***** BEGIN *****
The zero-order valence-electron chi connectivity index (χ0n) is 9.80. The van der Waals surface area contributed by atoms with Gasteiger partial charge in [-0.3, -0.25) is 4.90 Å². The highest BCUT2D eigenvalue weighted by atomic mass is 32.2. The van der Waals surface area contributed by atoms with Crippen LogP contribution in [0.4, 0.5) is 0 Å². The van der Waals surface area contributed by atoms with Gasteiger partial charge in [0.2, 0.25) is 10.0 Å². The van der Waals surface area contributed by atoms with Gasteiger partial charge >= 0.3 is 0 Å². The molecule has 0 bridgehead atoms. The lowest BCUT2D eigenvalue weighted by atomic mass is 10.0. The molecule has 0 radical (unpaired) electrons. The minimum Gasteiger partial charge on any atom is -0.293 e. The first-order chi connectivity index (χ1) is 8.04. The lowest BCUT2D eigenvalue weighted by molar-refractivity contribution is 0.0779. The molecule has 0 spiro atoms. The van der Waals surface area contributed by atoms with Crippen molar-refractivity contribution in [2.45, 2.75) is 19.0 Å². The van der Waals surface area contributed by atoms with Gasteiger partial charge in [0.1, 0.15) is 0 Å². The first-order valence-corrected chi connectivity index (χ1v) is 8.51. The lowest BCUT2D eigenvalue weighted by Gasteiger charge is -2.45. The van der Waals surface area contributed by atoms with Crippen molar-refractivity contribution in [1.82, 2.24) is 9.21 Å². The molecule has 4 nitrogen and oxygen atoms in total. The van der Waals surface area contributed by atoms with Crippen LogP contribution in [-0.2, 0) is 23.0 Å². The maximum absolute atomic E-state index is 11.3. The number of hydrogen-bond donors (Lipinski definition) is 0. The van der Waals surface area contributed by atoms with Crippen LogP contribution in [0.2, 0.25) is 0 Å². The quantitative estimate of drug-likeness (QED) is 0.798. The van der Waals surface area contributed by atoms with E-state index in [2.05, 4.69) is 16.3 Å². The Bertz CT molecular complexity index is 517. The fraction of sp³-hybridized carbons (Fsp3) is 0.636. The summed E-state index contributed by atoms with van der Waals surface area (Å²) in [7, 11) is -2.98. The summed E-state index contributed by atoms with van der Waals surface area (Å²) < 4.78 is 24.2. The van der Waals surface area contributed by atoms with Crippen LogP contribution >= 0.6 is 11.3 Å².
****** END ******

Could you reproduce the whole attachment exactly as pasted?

The zero-order valence-electron chi connectivity index (χ0n) is 9.80. The van der Waals surface area contributed by atoms with Gasteiger partial charge in [-0.3, -0.25) is 4.90 Å². The highest BCUT2D eigenvalue weighted by atomic mass is 32.2. The van der Waals surface area contributed by atoms with Crippen LogP contribution in [0.4, 0.5) is 0 Å². The van der Waals surface area contributed by atoms with Gasteiger partial charge in [0.2, 0.25) is 10.0 Å². The van der Waals surface area contributed by atoms with Gasteiger partial charge >= 0.3 is 0 Å². The molecule has 0 bridgehead atoms. The lowest BCUT2D eigenvalue weighted by atomic mass is 10.0. The molecule has 0 radical (unpaired) electrons. The minimum Gasteiger partial charge on any atom is -0.293 e. The first-order chi connectivity index (χ1) is 8.04. The lowest BCUT2D eigenvalue weighted by molar-refractivity contribution is 0.0779. The molecule has 0 spiro atoms. The van der Waals surface area contributed by atoms with Crippen molar-refractivity contribution in [2.45, 2.75) is 19.0 Å². The van der Waals surface area contributed by atoms with Gasteiger partial charge in [0.1, 0.15) is 0 Å². The first-order valence-corrected chi connectivity index (χ1v) is 8.51. The lowest BCUT2D eigenvalue weighted by Gasteiger charge is -2.45. The van der Waals surface area contributed by atoms with Crippen molar-refractivity contribution in [1.82, 2.24) is 9.21 Å². The molecule has 4 nitrogen and oxygen atoms in total. The van der Waals surface area contributed by atoms with Crippen LogP contribution in [-0.2, 0) is 23.0 Å². The maximum absolute atomic E-state index is 11.3. The number of hydrogen-bond donors (Lipinski definition) is 0. The van der Waals surface area contributed by atoms with Crippen LogP contribution in [0.2, 0.25) is 0 Å². The quantitative estimate of drug-likeness (QED) is 0.798. The van der Waals surface area contributed by atoms with E-state index in [2.05, 4.69) is 16.3 Å². The Bertz CT molecular complexity index is 517. The fraction of sp³-hybridized carbons (Fsp3) is 0.636. The summed E-state index contributed by atoms with van der Waals surface area (Å²) in [7, 11) is -2.98. The summed E-state index contributed by atoms with van der Waals surface area (Å²) < 4.78 is 24.2. The van der Waals surface area contributed by atoms with Crippen LogP contribution >= 0.6 is 11.3 Å².